Empirical social scientists are often confronted with a variety of data sources and formats that extend beyond structured and handleable survey data. With the emergence of BigData, especially data from web sources play an increasingly important role in scientificresearch. However, the potential of new data sources comes with the need for comprehensive computational skills in order to deal with loads of potentially unstructured information. Against this background, the first part of this course provides an introduction to web scraping and APIs for gathering data from the weband then discusses how to store and manage (big) data from diverse sources efficiently. The second part of the course demonstrates techniques for exploring an dfinding patterns in (non-standard) data, with a focus on data visualization. Tools for reproducible research will be introduced to facilitate transparent and collaborative programming. The course focuses on R as the primary computing environment, with excursus into SQL and Big Data processing tools.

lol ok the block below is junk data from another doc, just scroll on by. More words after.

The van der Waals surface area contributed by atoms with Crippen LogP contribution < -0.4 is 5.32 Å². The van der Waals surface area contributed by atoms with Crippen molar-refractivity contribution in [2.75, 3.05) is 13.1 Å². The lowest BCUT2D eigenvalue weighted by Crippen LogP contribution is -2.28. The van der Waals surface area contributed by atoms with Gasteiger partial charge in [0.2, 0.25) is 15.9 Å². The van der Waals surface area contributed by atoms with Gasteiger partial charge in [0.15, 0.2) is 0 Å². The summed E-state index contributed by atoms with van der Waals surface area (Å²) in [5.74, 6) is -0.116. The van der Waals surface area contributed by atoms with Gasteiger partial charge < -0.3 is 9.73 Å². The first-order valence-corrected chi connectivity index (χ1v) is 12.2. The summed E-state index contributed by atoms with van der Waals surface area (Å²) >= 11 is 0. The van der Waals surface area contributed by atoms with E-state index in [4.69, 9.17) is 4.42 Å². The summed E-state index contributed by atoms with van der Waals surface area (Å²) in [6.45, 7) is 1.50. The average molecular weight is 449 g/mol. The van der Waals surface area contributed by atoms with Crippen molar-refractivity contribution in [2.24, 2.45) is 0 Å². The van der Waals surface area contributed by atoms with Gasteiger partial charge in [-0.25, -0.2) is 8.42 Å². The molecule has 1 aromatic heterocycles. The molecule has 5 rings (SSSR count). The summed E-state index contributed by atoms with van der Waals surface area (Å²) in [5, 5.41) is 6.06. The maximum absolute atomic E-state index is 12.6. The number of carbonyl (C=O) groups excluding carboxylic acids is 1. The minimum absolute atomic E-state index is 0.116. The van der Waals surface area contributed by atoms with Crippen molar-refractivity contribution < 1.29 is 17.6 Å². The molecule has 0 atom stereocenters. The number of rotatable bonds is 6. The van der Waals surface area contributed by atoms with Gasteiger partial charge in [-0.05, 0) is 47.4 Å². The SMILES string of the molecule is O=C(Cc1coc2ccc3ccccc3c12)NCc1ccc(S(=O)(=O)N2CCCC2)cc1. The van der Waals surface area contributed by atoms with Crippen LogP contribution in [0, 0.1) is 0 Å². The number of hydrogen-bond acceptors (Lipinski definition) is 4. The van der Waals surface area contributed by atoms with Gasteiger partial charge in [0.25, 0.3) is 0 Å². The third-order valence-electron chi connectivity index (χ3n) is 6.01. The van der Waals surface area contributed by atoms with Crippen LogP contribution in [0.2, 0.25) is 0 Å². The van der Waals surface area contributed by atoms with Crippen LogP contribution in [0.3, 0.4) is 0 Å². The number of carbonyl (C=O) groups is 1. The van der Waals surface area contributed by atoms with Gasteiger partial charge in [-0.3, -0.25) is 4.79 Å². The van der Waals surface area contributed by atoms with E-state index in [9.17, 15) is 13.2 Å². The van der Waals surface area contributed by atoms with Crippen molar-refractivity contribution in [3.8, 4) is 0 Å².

Fundamentals of Computing and Data Display
Instructor(s): Brian Kim
Prerequisites: Some basic experience with programmingin R or Python is helpful, but not strictly necessary.Students without any R knowledge are encouraged to work through one or more R tutorials prioror during the first weeks of the course. Two graduate level courses in statistical methods.